Round and round they go… the animation above, made from 14 raw images taken by NASA’s Cassini spacecraft on August 23, 2016, shows the moons Prometheus and Atlas orbiting Saturn within the Roche Division gap between its A (top right) and F (center) rings. The gravitational tug of Prometheus (92 miles / 148 km long) is strong enough to pull on the fine, smoke-like icy particles of the F ring, creating streamer and “clump” features that follow it along.
The much smaller Atlas (23 miles / 37 km wide) follows a path around Saturn just past the outer edge of the A ring. It was once thought to be a “shepherd moon” of the A ring, but it’s now known that the pull of the more distant Janus and Epimetheus are responsible for that.
Atlas does have its very own ring, though—a very faint (i.e., not visible above) band of material that runs along its orbit named R/2004 S 1, discovered by the Cassini mission in July 2004.
Image credit: NASA/JPL-Caltech/SSI. Animation by Jason Major.
Prometheus is at it again! On Feb. 5, Cassini acquired a series of images with its narrow-angle camera of Saturn’s reflective and ropy F ring, around the inside of which travels the shepherd moon Prometheus. As it orbits Saturn it regularly arcs outwards toward the inner edge of the F ring and tumbles back inwards again, a scalloping orbit by a potato-shaped moon that yanks at the fine icy particles of the ring with its gravitational tug. However faint they might be, these tidal forces are enough to pull the wispy ring particles into long strands, gaps, and clumps that follow Prometheus’ passage before eventually settling back down again.
Saturn’s F ring is a fascinating structure. Made of fine icy particles — most no larger than the particulates found in cigarette smoke — it orbits Saturn just outside the A ring and is easily perturbed by the gravity of nearby moons and embedded moonlets, which create streamers and clumps that rise up in fanciful shapes.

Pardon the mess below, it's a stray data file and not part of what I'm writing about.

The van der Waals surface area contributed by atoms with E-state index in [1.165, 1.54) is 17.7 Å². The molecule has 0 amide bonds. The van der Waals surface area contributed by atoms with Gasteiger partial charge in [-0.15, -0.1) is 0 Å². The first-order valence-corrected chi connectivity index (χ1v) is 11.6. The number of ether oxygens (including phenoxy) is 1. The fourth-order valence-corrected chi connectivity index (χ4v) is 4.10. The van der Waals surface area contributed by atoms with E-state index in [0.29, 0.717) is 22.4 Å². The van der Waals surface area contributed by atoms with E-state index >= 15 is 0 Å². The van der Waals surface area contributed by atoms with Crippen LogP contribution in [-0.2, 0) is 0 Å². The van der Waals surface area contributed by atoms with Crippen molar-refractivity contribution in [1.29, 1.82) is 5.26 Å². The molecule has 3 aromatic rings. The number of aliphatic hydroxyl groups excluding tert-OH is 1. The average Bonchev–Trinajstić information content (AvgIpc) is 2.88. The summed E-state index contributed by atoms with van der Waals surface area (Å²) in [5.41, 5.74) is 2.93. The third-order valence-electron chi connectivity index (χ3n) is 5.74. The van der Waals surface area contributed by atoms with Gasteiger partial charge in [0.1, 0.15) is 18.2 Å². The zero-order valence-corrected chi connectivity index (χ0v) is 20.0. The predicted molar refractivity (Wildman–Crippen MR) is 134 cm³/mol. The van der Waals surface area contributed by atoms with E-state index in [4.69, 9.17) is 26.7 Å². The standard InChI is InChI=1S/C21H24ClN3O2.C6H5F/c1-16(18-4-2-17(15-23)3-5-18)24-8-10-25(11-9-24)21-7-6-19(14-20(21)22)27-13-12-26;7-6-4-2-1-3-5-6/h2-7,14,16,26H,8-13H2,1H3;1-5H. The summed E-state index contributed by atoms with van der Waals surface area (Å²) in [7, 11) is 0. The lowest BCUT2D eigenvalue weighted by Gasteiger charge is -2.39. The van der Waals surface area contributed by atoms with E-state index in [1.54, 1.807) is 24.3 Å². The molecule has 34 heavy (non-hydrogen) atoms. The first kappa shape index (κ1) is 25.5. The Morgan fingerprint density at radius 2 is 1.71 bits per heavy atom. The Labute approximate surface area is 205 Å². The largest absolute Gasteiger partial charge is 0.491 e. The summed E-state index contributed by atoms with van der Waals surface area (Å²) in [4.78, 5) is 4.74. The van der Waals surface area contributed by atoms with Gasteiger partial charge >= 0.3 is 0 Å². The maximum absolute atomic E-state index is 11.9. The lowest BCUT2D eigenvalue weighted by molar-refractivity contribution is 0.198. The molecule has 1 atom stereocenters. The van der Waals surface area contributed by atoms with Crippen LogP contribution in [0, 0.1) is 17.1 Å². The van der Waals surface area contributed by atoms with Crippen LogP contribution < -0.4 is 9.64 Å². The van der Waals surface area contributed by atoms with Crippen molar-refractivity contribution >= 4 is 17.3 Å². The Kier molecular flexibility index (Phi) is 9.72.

This brief animation, made from 33 raw images captured by Cassini on December 26 (otherwise known locally as my birthday!) shows the F ring in action as it follows shepherd moons Prometheus and smaller Atlas around Saturn. Some motion is due to the orbits of the rings and moons, and some is due to the spacecraft itself.
You can watch a slower version of the animation below:
Captured on Christmas Day, this is a raw image from Cassini showing Saturn’s F ring buckling inwards at two places due to the gravitational tug of its inner shepherd moon, Prometheus, seen at center.
As the irregularly-shaped moon approaches the ring material in its looping orbit around Saturn it draws material from the ring in towards itself, warping and stretching the fine icy ring particles into waving streamers that eventually settle back into place. It’s a very visual demonstration of gravity at work!
At its widest Prometheus is about 92 miles (148 km) across but only 42 miles (68 km) in width. It orbits Saturn once every 14.7 hours.
Raw image: NASA/JPL/Space Science Institute